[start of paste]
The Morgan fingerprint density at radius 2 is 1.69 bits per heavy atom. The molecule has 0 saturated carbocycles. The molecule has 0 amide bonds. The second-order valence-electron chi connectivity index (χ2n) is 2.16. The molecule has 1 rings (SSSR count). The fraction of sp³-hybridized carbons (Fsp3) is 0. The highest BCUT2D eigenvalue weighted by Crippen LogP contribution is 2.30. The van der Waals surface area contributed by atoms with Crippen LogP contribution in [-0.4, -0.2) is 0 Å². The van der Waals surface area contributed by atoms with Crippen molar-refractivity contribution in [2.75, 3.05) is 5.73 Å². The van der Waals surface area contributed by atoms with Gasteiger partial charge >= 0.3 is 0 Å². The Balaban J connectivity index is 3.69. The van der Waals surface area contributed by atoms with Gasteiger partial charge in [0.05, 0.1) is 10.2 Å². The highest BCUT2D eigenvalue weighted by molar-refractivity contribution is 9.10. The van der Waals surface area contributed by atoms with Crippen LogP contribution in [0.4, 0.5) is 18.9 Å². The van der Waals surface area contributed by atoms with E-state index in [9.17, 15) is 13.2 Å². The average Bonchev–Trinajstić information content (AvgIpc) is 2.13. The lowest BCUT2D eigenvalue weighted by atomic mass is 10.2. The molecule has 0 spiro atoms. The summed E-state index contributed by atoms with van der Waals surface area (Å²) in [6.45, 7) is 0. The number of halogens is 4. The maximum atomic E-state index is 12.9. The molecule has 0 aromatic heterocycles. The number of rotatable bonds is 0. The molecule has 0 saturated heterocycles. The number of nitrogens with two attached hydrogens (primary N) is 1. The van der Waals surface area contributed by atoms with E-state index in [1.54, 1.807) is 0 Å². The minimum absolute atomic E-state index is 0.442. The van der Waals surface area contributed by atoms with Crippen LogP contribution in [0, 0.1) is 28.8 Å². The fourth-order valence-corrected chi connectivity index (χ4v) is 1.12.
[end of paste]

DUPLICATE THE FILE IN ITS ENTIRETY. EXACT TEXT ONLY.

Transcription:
The Morgan fingerprint density at radius 2 is 1.69 bits per heavy atom. The molecule has 0 saturated carbocycles. The molecule has 0 amide bonds. The second-order valence-electron chi connectivity index (χ2n) is 2.16. The molecule has 1 rings (SSSR count). The fraction of sp³-hybridized carbons (Fsp3) is 0. The highest BCUT2D eigenvalue weighted by Crippen LogP contribution is 2.30. The van der Waals surface area contributed by atoms with Crippen LogP contribution in [-0.4, -0.2) is 0 Å². The van der Waals surface area contributed by atoms with Crippen molar-refractivity contribution in [2.75, 3.05) is 5.73 Å². The van der Waals surface area contributed by atoms with Gasteiger partial charge >= 0.3 is 0 Å². The Balaban J connectivity index is 3.69. The van der Waals surface area contributed by atoms with Gasteiger partial charge in [0.05, 0.1) is 10.2 Å². The highest BCUT2D eigenvalue weighted by molar-refractivity contribution is 9.10. The van der Waals surface area contributed by atoms with Crippen LogP contribution in [0.4, 0.5) is 18.9 Å². The van der Waals surface area contributed by atoms with E-state index in [9.17, 15) is 13.2 Å². The average Bonchev–Trinajstić information content (AvgIpc) is 2.13. The lowest BCUT2D eigenvalue weighted by atomic mass is 10.2. The molecule has 0 spiro atoms. The summed E-state index contributed by atoms with van der Waals surface area (Å²) in [6.45, 7) is 0. The number of halogens is 4. The maximum atomic E-state index is 12.9. The molecule has 0 aromatic heterocycles. The number of rotatable bonds is 0. The molecule has 0 saturated heterocycles. The number of nitrogens with two attached hydrogens (primary N) is 1. The van der Waals surface area contributed by atoms with E-state index in [1.54, 1.807) is 0 Å². The minimum absolute atomic E-state index is 0.442. The van der Waals surface area contributed by atoms with Crippen LogP contribution in [0, 0.1) is 28.8 Å². The fourth-order valence-corrected chi connectivity index (χ4v) is 1.12.